While divorce may not have been the dream of most married couples facing the prospect of a separation, it’s still fairly common. Often, if spouses are regularly arguing, the best option for everyone involved may be divorce, especially when domestic violence is occurring.
Divorce with Children
If a couple has minor children, then child custody and support will keep the case connected with the family court until all children of the marriage are adults and no longer able to receive child support. For more information, see the Idaho Child Custody article.
Idaho Divorce Laws: What You Need to Know
No matter what caused you and your spouse to decide to divorce, there are some legal requirements in each state before a divorce can be started and finalized. The chart below outlines the highlights of Idaho's divorce laws.
|Code Section||Idaho Code Title 32: Domestic Relations, Chapters 6: Divorce—Grounds & Defenses, 7: Divorce Actions, and 8: Divorces for Insanity|
|Residency Requirements||To file for divorce in Idaho, you must be resident for at least six weeks before starting the action.|
|Waiting Period||The earliest you can get your divorce decree is 20 days after you file. If you have children, it may be put on a hold for 90 days.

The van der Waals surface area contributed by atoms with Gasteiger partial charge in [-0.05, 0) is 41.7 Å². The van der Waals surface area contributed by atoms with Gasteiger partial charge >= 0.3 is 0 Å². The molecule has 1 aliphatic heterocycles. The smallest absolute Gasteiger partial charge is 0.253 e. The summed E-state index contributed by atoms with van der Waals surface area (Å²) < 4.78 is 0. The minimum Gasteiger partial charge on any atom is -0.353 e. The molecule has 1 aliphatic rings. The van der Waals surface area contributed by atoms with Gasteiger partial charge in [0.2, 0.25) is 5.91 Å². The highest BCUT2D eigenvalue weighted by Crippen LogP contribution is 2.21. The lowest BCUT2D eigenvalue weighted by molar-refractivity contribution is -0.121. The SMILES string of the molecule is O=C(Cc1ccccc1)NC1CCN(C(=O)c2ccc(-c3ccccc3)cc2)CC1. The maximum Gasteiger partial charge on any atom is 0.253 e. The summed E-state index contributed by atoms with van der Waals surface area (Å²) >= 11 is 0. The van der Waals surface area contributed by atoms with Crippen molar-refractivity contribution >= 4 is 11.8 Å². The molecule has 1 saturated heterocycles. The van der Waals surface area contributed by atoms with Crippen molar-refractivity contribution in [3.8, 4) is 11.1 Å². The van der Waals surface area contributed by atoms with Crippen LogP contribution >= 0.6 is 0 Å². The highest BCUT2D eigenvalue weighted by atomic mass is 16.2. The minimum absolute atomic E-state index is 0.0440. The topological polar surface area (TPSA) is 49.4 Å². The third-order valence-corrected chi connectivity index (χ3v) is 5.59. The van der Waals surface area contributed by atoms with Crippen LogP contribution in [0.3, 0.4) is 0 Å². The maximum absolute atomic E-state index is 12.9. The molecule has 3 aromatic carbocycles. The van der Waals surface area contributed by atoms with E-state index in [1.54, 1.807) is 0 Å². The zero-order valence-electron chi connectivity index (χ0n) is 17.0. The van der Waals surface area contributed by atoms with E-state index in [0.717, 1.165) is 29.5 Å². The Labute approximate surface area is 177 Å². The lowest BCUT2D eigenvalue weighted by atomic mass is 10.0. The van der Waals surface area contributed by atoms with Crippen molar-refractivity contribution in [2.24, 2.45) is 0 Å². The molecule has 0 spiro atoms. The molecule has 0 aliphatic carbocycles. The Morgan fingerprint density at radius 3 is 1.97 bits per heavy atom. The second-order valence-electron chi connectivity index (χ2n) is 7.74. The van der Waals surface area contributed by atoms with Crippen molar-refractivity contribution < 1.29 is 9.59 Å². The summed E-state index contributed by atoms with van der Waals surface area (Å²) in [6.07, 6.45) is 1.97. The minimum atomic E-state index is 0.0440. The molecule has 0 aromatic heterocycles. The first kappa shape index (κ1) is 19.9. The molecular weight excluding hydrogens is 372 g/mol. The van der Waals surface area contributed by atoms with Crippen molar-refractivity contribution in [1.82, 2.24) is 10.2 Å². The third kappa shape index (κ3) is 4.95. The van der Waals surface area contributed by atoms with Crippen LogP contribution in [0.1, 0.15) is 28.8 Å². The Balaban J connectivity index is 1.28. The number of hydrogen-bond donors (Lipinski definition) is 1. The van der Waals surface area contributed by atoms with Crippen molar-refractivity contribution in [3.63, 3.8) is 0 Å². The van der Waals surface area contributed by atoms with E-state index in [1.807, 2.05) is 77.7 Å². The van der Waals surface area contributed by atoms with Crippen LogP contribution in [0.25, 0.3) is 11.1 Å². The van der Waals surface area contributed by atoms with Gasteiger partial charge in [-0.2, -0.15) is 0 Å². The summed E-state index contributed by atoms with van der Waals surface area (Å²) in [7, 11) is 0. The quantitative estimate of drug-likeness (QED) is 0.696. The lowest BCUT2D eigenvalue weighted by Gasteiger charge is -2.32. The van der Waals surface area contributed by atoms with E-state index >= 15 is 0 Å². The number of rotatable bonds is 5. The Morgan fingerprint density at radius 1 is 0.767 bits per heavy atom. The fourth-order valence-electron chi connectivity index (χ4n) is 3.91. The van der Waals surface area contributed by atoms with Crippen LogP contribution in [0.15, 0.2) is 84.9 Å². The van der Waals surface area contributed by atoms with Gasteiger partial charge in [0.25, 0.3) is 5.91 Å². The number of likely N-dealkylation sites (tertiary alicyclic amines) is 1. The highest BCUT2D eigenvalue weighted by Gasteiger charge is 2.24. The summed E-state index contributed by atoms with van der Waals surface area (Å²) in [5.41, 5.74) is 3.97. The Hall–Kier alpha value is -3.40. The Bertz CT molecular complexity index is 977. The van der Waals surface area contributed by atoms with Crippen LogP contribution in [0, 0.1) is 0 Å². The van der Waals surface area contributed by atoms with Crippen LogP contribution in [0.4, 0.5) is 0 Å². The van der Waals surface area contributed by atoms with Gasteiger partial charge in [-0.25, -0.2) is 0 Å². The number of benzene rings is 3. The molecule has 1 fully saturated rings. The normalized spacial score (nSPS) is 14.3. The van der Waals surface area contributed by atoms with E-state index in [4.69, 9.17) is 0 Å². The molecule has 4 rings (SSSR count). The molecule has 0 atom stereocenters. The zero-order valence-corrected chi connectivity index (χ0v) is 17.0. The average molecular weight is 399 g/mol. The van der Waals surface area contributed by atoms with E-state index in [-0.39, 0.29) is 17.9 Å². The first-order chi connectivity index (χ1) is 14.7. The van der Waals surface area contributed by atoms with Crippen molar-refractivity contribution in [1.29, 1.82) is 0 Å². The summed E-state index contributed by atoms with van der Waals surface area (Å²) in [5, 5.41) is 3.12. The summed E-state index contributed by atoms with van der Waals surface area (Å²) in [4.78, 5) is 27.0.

For willful desertion, willful neglect, or habitual alcoholism, the case must be held for one year before any can be a ground for divorce. Using irreconcilable differences could be faster.
|‘No Fault’ Grounds for Divorce||The “no fault” ground for divorce in Idaho is called “irreconcilable difference.” You can also divorce if living separately for at least five years.|
|Other Grounds for Divorce||The fault-based grounds for divorce included:
|Defenses to a Divorce Filing||Fault-based divorces can be denied for four reasons:
|Filing Fees||Divorce petitions cost over $200 to file. However, if you have a low income, you may be eligible for a fee waiver.|
If you are thinking of getting divorced in Idaho, it’s a good idea to consult with an experienced local divorce lawyer. A good divorce lawyer will tell you about your legal rights and the financial implications of getting divorced. Sometimes filing for divorce on your own and entering into a separation agreement with your spouse can be a way to amicably end a divorce. Without knowing what you are giving up, you could be waiving your rights to shared property or assets. With a lawyer, at least you’ll know what you’re giving up to make the divorce happen.
Note: State laws are updated regularly. It’s a best to verify these divorce laws by contacting a knowledgeable family law attorney or conducting your own legal research.
Research the Law
Idaho Divorce Laws: Related Resources
Have an Attorney Review Your Idaho Divorce Claim, for Free
Even the simplest divorce involves complex matters of property and can be quite emotional for the two parties involved, which is why having an attorney is key. A lawyer will represent your interests and know how the laws operate. Get a head start on the process by having an Idaho divorce attorney review the details of your case at no charge.
Contact a qualified attorney.